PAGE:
A new report has shown once again that Canadian CEOs of publicly traded corporations continue earning obscenely high pay packages.
The Canadian Centre for Policy Alternatives revealed that the 100 highest paid chief executives of TSX-listed companies collected an average $9.5 million in compensation in 2015.
That's 193 times the pay level of the average Canadian worker, who earned earned $49,510 in 2015.
It means that by 11:47 a.m. on the first working day of the year, January 3, the average compensation of these CEOs equals the annual wage of the average worker.
"A review of CEO compensation in Canada over time shows that the average earnings of Canada's corporate top 100 increased by 178% between 1998 and 2015," the CCPA report states.
Author Hugh Mackenzie has recommended revoking board of directors' unilateral authority to set compensation and subjecting this to shareholder votes.
"A second, less dramatic change would be to change the accountability of compensation advisors to make them accountable to shareholders rather than to the board, like auditors," he wrote.
If boards fail to curb CEO pay, Mackenzie mentioned several options for governments, including:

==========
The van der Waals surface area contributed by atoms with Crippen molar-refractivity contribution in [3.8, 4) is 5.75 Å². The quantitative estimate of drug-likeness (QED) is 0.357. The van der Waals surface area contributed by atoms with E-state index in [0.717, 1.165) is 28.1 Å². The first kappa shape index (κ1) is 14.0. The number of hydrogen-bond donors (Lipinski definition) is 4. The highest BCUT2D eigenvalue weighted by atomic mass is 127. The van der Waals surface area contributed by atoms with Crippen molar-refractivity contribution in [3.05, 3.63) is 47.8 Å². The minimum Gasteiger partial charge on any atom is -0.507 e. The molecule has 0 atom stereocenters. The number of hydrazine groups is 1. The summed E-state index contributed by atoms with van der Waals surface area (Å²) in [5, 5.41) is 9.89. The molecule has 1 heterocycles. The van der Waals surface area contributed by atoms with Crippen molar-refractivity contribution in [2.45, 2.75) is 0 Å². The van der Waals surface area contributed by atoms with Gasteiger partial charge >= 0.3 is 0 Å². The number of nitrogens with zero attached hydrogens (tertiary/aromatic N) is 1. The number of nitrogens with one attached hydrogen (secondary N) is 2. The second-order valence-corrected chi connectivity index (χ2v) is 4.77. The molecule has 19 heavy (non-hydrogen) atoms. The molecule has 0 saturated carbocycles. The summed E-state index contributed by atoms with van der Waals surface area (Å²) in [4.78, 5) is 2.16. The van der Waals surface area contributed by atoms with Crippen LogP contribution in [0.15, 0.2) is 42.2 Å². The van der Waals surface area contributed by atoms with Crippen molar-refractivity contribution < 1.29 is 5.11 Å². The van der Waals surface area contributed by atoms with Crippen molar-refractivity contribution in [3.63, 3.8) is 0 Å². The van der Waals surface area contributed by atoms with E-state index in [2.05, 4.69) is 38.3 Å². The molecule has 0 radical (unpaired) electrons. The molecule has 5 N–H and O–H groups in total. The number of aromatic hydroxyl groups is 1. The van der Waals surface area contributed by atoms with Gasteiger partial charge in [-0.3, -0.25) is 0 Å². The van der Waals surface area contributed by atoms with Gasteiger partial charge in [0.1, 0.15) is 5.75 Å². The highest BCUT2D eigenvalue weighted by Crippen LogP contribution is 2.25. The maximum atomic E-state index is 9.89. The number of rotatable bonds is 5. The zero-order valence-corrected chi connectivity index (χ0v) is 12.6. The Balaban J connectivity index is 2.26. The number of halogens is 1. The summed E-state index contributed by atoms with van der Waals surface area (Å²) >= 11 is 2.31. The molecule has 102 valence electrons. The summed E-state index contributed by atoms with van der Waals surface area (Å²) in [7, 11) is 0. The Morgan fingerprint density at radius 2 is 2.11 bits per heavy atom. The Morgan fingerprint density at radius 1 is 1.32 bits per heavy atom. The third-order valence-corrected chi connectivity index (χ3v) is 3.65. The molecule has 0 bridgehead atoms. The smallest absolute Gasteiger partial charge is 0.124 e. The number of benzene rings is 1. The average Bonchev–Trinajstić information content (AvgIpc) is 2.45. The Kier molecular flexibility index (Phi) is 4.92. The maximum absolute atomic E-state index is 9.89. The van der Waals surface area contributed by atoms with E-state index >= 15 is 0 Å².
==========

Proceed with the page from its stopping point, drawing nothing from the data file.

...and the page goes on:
* ending special tax treatment for stock options, which can give executives an opportunity to purchase shares below the market rate;
* imposing higher marginal tax rates on high-income earners;
* levying higher taxes on the recipients of shares granted by boards of directors;
* subjecting a tax penalty on those whose compensation exceeds a "given ratio" to average pay.
U.S. political economist Robert Reich also proposed the latter idea in his 2015 book, Saving Capitalism: For the Many, Not the Few.
He suggested that workers' pay could increase, thereby stimulating the economy, if CEOs who earned 20 times the average worker's wage paid less income tax than those who earned 400 times the average.
Reich has also recommended higher taxes on corporations that contract out low-paid work to other companies.
According to the CCPA, the highest paid Canadian CEO of a TSX-listed company in 2015 was J. Michael Pearson, then CEO of Valeant Pharmaceuticals, who collected $182.9 million in compensation.
Donald Walker of Magna International was next at $26.5 million, followed by Harrison Hunter of Canadian Pacific Railway at $19.9 million.
In October, Bloomberg reported that Pearson and one other former Valeant executive were under FBI investigation in connection with "potential accounting fraud".